No Justice in the Killing Fields
NEW YORK — More than 30 years after the murderous Khmer Rouge were driven from power in Cambodia, the U.N.-backed effort to bring justice to the victims of the killing fields stands on the brink of ignominious failure due to political interference from the Cambodian government and the indifference of the international community.
A hybrid court, the Extraordinary Chambers in the Courts of Cambodia, has spent over $200 million since it was set up in 2003 with both international and local judges and prosecutors. It has tried only one person: Kang Kech Eav, or Duch, the head of the notorious Tuol Sleng prison complex, who is appealing his conviction for crimes against humanity, murder and torture.
Now Cambodia’s Prime Minister Hun Sen has taken an axe to further proceedings. In power for over 25 years, Hun Sen has repeatedly and publicly declared that the court should try only one more case (case “002” in court parlance), against four detained senior ex-Khmer Rouge leaders, all of whom are in their late 70s or 80s.
As for five additional unnamed suspects, whom the court’s pre-trial chamber approved for investigation, Hun Sen bluntly informed U.N. Secretary General Ban Ki-moon late last year that they would not be “allowed” to go forward.
The reason offered is the supposed threat any additional trial would pose to peace in Cambodia. Others suspect that the prime minister is simply enforcing a pact he long ago cut within his ruling Cambodian People’s Party that none of its ex-Khmer Rouge members would ever be tried or otherwise exposed for crimes they committed, no matter how serious.
Other actors have their own reasons for acquiescing in this. Donors want to save money and are anxious for the court to wind up operations.
Having invested more than a decade in negotiations to launch the court and keep it alive, the United Nations finds it hard to walk away now. It is institutionally committed to the court, even though in 2002, then-secretary general Kofi Annan recommended against U.N. involvement in a tribunal which he rightly believed lacked adequate protections against precisely the kind of political interference that is blocking the additional cases.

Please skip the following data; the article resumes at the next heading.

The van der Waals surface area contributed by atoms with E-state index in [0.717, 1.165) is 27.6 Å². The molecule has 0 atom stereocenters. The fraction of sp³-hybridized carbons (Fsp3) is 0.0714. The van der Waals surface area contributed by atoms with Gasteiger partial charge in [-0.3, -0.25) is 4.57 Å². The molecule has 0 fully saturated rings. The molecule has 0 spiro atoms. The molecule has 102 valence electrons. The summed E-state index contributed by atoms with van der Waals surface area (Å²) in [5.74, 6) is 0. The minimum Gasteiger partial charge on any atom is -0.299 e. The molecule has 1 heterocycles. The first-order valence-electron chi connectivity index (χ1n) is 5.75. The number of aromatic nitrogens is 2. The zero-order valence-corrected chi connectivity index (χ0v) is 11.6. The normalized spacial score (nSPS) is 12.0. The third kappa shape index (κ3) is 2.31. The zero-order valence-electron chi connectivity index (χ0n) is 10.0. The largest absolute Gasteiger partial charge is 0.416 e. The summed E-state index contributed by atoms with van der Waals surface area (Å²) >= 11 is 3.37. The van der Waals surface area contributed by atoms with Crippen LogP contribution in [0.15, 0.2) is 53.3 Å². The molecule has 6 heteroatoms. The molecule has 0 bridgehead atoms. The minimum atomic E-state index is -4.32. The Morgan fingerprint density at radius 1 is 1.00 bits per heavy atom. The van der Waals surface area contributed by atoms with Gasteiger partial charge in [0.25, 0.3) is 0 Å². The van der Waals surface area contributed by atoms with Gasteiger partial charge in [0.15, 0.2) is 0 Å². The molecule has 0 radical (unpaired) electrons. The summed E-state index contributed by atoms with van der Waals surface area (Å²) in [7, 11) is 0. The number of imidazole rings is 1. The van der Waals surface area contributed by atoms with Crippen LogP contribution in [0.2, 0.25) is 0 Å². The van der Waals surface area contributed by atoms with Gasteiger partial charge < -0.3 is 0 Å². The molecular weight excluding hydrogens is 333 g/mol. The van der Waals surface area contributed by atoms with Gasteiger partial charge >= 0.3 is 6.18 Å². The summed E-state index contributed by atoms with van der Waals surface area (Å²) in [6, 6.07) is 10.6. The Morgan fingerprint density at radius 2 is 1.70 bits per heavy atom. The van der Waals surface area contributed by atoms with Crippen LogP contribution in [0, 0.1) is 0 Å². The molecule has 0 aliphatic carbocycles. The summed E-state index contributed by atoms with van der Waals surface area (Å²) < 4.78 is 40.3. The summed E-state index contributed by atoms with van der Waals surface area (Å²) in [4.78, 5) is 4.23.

Mr. Annan was compelled by pressure from the United States, Australia, France and Japan to accept the present flawed structure (the International Criminal Court is limited to prosecuting crimes that were committed after it was established in 2002).
Court officials are thus caught in a trap. The fearful Cambodian staff must respond to political pressures. Even international staffers feel constrained to focus their efforts on making the most of case 002, given the unlikelihood of any further trials.
As a result, the right course of action — allowing all cases currently before the judges to proceed through to completion — now seems unattainable. Advocates of impartial justice are faced, as they have been throughout the morally tainted history of this tribunal, with a choice of lesser evils.
One option under discussion would involve deception. According to various sources, court officials might “gracefully” dispose of the additional five suspects, for example, by presumptively finding that none of them are among those “most responsible” for Khmer Rouge crimes, as the governing statute requires. Such a move would implicate the court in a political decision to halt proceedings.
Unfortunately, this is where things seem to be headed. By their own awkward admission, the Cambodian and international judges responsible for investigating the additional cases have restricted their staff to desk review; no field investigation is underway. This month the deputy national co-prosecutor reaffirmed there would be no further prosecutions. The fix, it seems, is in.
A preferable, if still distasteful, alternative, would be to honestly horse-trade abandonment of the additional cases in exchange for a guarantee of total government cooperation, and full donor resources, for case 002.
The United Nations and the Cambodian authorities should openly declare that the hybrid court will cease operations after conclusion of case 002 due to government objections and the lack of continued funding. As part of the squalid bargain, the government should publicly commit itself to lifting its illegal veto of the pending witness summonses and comply swiftly with any other court order or request.
Even with these conditions fulfilled, victims of the Khmer Rouge will be cheated of the more comprehensive accountability further trials would have produced. And every Cambodian will know that all the will the international community could muster was not sufficient to create a truly independent court. It’s time for the U.N. to end the charade. James A. Goldston is the executive director of the Open Society Justice Initiative. In 2007–2008 he was coordinator of prosecutions at the International Criminal Court.